Judy, we have a couple at a residential account without pets, but they’re getting bites on their legs. Both homeowners traveled a lot before the pandemic. We immediately thought bed bugs, but a scent detection canine we brought in did not alert to any activity. Any ideas?
—Bewildered In Trying To End Nuisance
I’m going to make two assumptions here, BITTEN:
- They haven’t had any visitors who brought pets, because of the pandemic.
- When you say “bites on their legs,” you specifically mean ankles and calves, which are classic areas for flea bites.
I get what you are saying about them not having pets, but you absolutely can have flea issues without a pet. The most common scenario is a crawlspace, attic or low-lying deck that has, or had, an issue with opossums, feral cats, raccoons, squirrels, etc.
I recommend inspecting these areas for wildlife activity, as well as signs of fleas. If you wear a white, Tyvek-type suit, you may see them on you. You also can put out glueboards.
The old monitoring trick of using a pie pan with soapy water and a light shining on it actually works. Typically, you need to leave the pan out for a 24-hour period to maximize efficacy. I’ve also worn white socks, pulled them up over the bottoms of my pantlegs, and scuffled around in suspect areas to try to get fleas to jump on the socks where I can see them. While it’s not the classiest look, it’s often effective.
My best guess, though, is that you’ll find signs of a current or former wildlife issue in one of those areas I mentioned. Be sure to propose a flea treatment along with the removal of the vertebrate pests.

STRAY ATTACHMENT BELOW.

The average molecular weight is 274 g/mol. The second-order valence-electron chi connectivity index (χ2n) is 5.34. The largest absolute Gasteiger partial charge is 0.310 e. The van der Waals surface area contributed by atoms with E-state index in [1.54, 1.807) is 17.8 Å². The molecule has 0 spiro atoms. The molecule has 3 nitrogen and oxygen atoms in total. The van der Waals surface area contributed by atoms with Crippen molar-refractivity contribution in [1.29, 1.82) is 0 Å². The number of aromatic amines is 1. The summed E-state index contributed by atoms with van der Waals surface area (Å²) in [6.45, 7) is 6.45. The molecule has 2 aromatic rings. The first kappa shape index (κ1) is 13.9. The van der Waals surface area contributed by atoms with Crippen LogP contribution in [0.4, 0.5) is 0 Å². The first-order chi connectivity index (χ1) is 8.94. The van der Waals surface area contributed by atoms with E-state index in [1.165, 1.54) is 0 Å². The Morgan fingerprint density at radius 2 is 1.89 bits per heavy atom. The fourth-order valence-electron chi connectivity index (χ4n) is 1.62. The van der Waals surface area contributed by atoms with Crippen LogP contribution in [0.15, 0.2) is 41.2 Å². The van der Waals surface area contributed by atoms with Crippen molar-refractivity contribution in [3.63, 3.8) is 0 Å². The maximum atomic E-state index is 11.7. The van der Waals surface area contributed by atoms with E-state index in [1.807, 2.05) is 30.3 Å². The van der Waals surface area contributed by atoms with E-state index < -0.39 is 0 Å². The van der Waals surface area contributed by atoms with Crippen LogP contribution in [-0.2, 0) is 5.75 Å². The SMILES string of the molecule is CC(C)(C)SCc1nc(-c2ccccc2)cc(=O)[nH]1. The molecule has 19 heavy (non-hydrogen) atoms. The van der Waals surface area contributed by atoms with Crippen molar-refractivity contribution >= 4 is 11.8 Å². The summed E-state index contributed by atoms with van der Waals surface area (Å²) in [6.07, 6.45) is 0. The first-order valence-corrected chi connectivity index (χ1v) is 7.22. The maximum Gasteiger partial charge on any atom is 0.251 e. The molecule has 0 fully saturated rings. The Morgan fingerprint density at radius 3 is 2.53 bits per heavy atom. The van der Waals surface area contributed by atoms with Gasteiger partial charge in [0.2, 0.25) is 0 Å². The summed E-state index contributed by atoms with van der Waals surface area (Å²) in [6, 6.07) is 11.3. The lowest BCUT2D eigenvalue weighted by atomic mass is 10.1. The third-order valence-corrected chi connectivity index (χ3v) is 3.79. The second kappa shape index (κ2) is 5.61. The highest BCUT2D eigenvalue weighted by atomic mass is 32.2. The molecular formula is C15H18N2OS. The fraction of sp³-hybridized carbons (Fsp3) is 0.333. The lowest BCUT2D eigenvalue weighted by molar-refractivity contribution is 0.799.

Another angle to look at here is that they may need to have their yard treated, even if they don’t have pets. This summer, my indoor-only cat got fleas. My yard is very conducive to fleas, and has a lot of wildlife in it, such as squirrels and deer. I suspect I brought the fleas into the house after working in the yard. This could be the scenario your customer is dealing with.
My yard never had treatments prior to that, but you better believe I’m doing them now. I’m also treating my cat with a veterinarian-approved product, even though she never puts a paw outside.
Judy, what kind of temperatures do ticks like?
—Tuning Identification Checkup Knowledge
I’ll have to answer for “most ticks” or “in general,” TICK, because there are so many species and there can be variability. Generally, the sweet spot for ticks is between 70°F and 85°F. But they can live in warmer and cooler temperatures, so be careful of my generalization.
If your customer walks her dog in a tick habitat on a nice winter day — let’s say it’s warmed up to around 50°F — it’s still worth the effort to ensure her pet is on a repellent from the veterinarian, and for her to perform a tick check on both the dog and herself before going back into the house. If your customer is worried she may have brought in ticks on her clothes, or perhaps on the nifty sweater the dog is wearing, she can wash and dry them on high heat to take care of any hitchhikers. You can assure her high heat will kill ticks.
Email your questions about insect identification and pest management technologies to firstname.lastname@example.org. Your questions most likely will be printed and answered in one of Pest Management Professional’s upcoming columns.
BLACK is a PMP Hall of Fame member (Class of 2019) and VP of quality assurance and technical service for Rollins Inc. She may be reached at email@example.com.
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